It was a tragic event for Bhutan when, in 2013, fire destroyed the Wangduephodrang Dzong, a fortified monastery built in 1638.
The King walked sadly among smouldering ruins where salvage operations had managed to save many historic treasures and holy relics. No casualties were reported, but the trauma was felt throughout the country and by Bhutanese living overseas.
Ironically, this beautiful dzong with its narrow courtyards and long, ornate wooden balconies was being renovated, the work more than half finished.
Although some have blamed traditional building materials for vulnerability to fire, the one temple that was not destroyed – Mithrub Ihlakhang – still had the original earth flooring, which had been replaced by wood in the rest of the complex. And like most of these ancient defensive structures, it was built on top of an extraordinary rock formation, on a ridge, making access difficult for fire-fighters.
Fire is an old enemy in Bhutan. The original Tashiccho Dzong in Thimphu was built in the 12th century and burned down six-hundred years later. Punakha Dzong has suffered a whole series of accidental fires in the past. Paro Dzong was destroyed by fire in 1907 and immediately re-built, and Drugyel Dzong, gutted by fire caused by an unattended butter lamp in 1951, remains a ruin at the head of the Paro valley.
Earthquakes, too, have taken their toll on dzongs throughout the country, not only in the past but most recently in 2009 and 2011.
Wangduephodrang Dzong will be rebuilt, but the question of how much modernisation should go into renovating and reconstructing dzongs is complex; it is not only an architectural issue.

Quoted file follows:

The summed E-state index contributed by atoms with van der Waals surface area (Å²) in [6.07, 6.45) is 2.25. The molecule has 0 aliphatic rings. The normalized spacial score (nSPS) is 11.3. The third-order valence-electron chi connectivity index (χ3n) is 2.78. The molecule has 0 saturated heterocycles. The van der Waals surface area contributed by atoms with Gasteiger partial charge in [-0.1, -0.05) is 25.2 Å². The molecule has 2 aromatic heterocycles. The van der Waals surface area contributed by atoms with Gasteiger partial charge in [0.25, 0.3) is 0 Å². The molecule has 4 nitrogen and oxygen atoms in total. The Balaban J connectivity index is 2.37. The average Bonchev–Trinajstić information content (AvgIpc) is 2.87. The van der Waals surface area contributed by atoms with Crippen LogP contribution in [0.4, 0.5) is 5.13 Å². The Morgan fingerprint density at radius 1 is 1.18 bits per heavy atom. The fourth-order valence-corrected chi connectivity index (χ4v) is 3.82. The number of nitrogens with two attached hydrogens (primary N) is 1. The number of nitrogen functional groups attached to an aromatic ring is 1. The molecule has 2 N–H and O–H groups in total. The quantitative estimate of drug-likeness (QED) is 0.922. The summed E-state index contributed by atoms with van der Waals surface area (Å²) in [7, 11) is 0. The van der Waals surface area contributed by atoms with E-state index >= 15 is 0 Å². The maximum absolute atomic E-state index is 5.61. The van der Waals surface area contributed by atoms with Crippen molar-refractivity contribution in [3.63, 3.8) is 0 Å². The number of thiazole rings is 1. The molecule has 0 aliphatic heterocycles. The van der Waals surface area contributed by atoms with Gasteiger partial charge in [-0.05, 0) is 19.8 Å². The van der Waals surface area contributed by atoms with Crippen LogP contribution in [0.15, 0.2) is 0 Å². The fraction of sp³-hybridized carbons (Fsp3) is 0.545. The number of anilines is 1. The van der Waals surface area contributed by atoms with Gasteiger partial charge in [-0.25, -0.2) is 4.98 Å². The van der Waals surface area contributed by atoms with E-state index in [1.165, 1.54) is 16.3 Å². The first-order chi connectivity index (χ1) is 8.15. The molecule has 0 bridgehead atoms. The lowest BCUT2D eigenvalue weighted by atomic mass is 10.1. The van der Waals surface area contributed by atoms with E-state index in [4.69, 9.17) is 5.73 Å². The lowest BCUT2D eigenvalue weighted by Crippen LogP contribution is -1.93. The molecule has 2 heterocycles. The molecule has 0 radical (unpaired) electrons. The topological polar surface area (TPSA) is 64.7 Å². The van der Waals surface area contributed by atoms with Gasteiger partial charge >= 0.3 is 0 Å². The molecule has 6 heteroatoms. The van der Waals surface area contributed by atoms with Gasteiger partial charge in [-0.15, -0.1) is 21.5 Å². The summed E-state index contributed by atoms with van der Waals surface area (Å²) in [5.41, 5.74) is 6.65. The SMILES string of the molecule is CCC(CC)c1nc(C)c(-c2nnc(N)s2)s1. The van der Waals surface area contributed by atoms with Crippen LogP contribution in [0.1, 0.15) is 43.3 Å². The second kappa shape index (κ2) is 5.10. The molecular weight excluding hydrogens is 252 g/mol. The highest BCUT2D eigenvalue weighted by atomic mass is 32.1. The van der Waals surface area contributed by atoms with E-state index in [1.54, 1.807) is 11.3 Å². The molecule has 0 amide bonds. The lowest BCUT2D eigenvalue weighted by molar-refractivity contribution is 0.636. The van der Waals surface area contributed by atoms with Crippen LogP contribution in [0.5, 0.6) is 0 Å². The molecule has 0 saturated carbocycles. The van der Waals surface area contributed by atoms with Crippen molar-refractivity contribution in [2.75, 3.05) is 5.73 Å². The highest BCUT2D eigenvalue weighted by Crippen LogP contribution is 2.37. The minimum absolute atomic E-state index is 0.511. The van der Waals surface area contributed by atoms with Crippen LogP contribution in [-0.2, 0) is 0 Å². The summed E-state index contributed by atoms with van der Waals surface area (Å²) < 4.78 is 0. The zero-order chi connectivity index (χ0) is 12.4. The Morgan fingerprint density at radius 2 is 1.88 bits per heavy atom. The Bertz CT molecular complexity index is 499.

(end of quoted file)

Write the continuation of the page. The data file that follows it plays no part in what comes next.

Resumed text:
Dzongs are more than ancient monuments; their antiquity and splendour are of more than historical and decorative importance – they are living communities of monks and administrators, surrounded by symbols of great cultural and spiritual significance. Some 300 people normally worked in Wangduephodrang Dzong; Tashiccho Dzong has, at times, housed over a thousand monks.
Although Bhutanese Buddhism goes back two thousand years, monastic orders are not archaic institutions: they are fundamental to the modern state of Bhutan.
Monasteries have websites, monks use mobile phones. Monks play key roles in support of the wider society in education, health, administration and divination, as well as in spiritual guidance.
Young men may spend a year or two completing their education in a monastery before taking up careers elsewhere; others become lay monks, living within the community.
Buddhism extends from the monasteries to the street, the workplace, the home – to every facet of life and death. This is why, to many Bhutanese, the loss of Wangduephodrang Dzong is a keenly felt personal bereavement as well as a national tragedy.
“And somebody has to polish, fill and light hundreds of butter lamps in the dzong’s many temples – each flame representing Buddha’s Enlightenment and the desire to emulate his awareness. For specific days and ceremonies, thousands of tormas – tiny pyramidal shapes of flour and butter dough – are fashioned by hand to be placed along the altar with the butter lamps. Both humble tasks are acts of devotion and a form of meditation.”
Excerpt from the illustrated e-book travelogue: Journey in Bhutan: Himalayan Trek in the Kingdom of the Thunder Dragon